NICE approves new immunotherapy drug for advanced melanoma

Cancer Research UK
A melanoma cell. Credit: Dr Erik Sahai

A new immunotherapy drug has been approved for NHS patients in England whose melanoma has stopped responding to previous treatments.

National Institute of Health and Care Excellence (NICE) made the decision after the drug's manufacturers struck a deal with the NHS over price.

Pembrolizumab, marketed as Keytruda, is one of a new generation of cancer drugs called checkpoint inhibitors, which work by 'unmasking' cancer cells and allowing the immune system to target them.

What are 'checkpoint' immunotherapy drugs?

Although not all patients respond, the drug can evoke significant responses in those that do.

Earlier this year, results of an international trial showed that, for some patients, the drug worked better than chemotherapy, and caused fewer serious side-effects. 

Today's decision means the drug will be available to patients with advanced melanoma who have already been treated with a checkpoint immunotherapy drug called ipilimumab, and - if suitable - with drugs targeted to specific DNA faults in their tumour.

Professor Peter Johnson, Cancer Research UK’s chief clinician, said pembrolizumab was 'a great example' of the progress in immune treatments for cancer.

"Pembrolizumab provides another option for patients with skin cancer which has spread around the body after they’ve tried other drugs.

"We’re pleased that NICE have acted quickly to make the drug available on the NHS in England and Wales," he added.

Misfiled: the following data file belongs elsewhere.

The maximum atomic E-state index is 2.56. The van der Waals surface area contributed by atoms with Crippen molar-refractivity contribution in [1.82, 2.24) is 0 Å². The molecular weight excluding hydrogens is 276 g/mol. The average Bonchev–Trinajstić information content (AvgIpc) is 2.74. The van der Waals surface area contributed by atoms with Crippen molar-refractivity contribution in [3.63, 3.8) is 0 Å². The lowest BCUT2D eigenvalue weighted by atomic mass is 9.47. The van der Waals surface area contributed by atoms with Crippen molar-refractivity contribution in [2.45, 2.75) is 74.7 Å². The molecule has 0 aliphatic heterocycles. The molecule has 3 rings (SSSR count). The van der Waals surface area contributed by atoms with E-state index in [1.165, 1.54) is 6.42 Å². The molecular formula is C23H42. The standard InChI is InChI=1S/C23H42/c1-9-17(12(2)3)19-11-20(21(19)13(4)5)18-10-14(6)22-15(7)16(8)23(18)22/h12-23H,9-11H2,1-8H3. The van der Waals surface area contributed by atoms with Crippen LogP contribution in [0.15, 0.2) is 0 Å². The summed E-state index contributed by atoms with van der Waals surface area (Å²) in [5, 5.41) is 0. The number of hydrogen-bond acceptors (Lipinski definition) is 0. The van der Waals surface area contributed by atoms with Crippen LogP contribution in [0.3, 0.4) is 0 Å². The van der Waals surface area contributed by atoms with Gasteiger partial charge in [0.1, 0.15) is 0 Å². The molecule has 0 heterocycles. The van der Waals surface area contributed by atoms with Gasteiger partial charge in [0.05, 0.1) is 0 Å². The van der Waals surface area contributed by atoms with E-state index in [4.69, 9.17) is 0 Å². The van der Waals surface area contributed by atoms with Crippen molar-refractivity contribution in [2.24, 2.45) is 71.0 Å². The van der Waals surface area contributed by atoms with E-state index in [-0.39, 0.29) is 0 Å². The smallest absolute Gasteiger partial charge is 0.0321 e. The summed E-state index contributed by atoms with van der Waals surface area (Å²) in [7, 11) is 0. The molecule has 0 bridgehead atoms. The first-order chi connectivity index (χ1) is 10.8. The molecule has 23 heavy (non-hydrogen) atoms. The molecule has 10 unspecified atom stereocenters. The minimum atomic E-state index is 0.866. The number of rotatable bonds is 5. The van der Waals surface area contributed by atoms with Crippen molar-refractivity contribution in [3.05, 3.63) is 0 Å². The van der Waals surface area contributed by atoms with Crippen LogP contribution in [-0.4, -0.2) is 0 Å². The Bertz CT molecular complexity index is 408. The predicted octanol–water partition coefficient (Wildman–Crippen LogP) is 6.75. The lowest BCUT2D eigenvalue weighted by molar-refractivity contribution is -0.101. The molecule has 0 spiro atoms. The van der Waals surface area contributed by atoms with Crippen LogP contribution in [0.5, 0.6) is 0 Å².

In March this year the drug was one of the first drugs to be made available under the Government's Early Access to Medicines Scheme (EAMS), which allows pharmaceutical companies to provide and pay for promising drugs to be provided on the NHS before they have been formally licensed for sale.

But the drug was licensed in Europe in July, meaning its manufacturers - Merck, Sharp & Dohme - could no longer provide it under the scheme.

Professor Carole Longson, Director of NICE's Health Technology Evaluation Centre said: “We are pleased to be able to recommend pembrolizumab, the first EAMS drug, in final draft guidance.  I am sure this will be welcome news to patients and healthcare professionals alike.”

Today’s decision applies to England only, but the Welsh Government tends to follow its decisions, and Northern Ireland’s Government should now determine whether the guidance will be applied there.

The Scottish Medicines Consortium, which covers treatments for Scotland, is due to publish advice on pembrolizumab in November. 

NICE said it was also in the process of looking at whether the drug could be made available to melanoma patients at an earlier point in their treatment. A decision that is expected early next year.